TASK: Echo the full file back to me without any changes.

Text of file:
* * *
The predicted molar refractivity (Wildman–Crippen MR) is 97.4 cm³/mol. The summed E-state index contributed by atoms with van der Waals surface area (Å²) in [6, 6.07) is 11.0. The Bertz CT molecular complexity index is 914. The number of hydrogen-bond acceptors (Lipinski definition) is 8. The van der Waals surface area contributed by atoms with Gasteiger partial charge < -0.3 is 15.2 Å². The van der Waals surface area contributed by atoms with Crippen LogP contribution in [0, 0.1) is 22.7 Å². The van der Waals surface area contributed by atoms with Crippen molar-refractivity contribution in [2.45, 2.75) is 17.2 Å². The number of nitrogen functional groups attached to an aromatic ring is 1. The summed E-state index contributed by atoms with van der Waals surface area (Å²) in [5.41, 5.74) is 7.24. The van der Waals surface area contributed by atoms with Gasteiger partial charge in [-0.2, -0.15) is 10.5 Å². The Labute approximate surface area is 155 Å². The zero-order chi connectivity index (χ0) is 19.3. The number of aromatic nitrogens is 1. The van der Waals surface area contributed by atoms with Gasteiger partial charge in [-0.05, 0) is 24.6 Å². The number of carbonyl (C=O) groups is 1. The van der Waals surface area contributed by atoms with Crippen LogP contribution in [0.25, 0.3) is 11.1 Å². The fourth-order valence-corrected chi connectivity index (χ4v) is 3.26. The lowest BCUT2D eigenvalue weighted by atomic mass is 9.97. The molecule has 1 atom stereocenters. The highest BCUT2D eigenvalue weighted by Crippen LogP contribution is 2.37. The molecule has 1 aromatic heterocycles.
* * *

The predicted molar refractivity (Wildman–Crippen MR) is 97.4 cm³/mol. The summed E-state index contributed by atoms with van der Waals surface area (Å²) in [6, 6.07) is 11.0. The Bertz CT molecular complexity index is 914. The number of hydrogen-bond acceptors (Lipinski definition) is 8. The van der Waals surface area contributed by atoms with Gasteiger partial charge < -0.3 is 15.2 Å². The van der Waals surface area contributed by atoms with Crippen LogP contribution in [0, 0.1) is 22.7 Å². The van der Waals surface area contributed by atoms with Crippen molar-refractivity contribution in [2.45, 2.75) is 17.2 Å². The number of nitrogen functional groups attached to an aromatic ring is 1. The summed E-state index contributed by atoms with van der Waals surface area (Å²) in [5.41, 5.74) is 7.24. The van der Waals surface area contributed by atoms with Gasteiger partial charge in [-0.2, -0.15) is 10.5 Å². The Labute approximate surface area is 155 Å². The zero-order chi connectivity index (χ0) is 19.3. The number of aromatic nitrogens is 1. The van der Waals surface area contributed by atoms with Gasteiger partial charge in [-0.05, 0) is 24.6 Å². The number of carbonyl (C=O) groups is 1. The van der Waals surface area contributed by atoms with Crippen LogP contribution in [0.25, 0.3) is 11.1 Å². The fourth-order valence-corrected chi connectivity index (χ4v) is 3.26. The lowest BCUT2D eigenvalue weighted by atomic mass is 9.97. The molecule has 1 atom stereocenters. The highest BCUT2D eigenvalue weighted by Crippen LogP contribution is 2.37. The molecule has 1 aromatic heterocycles.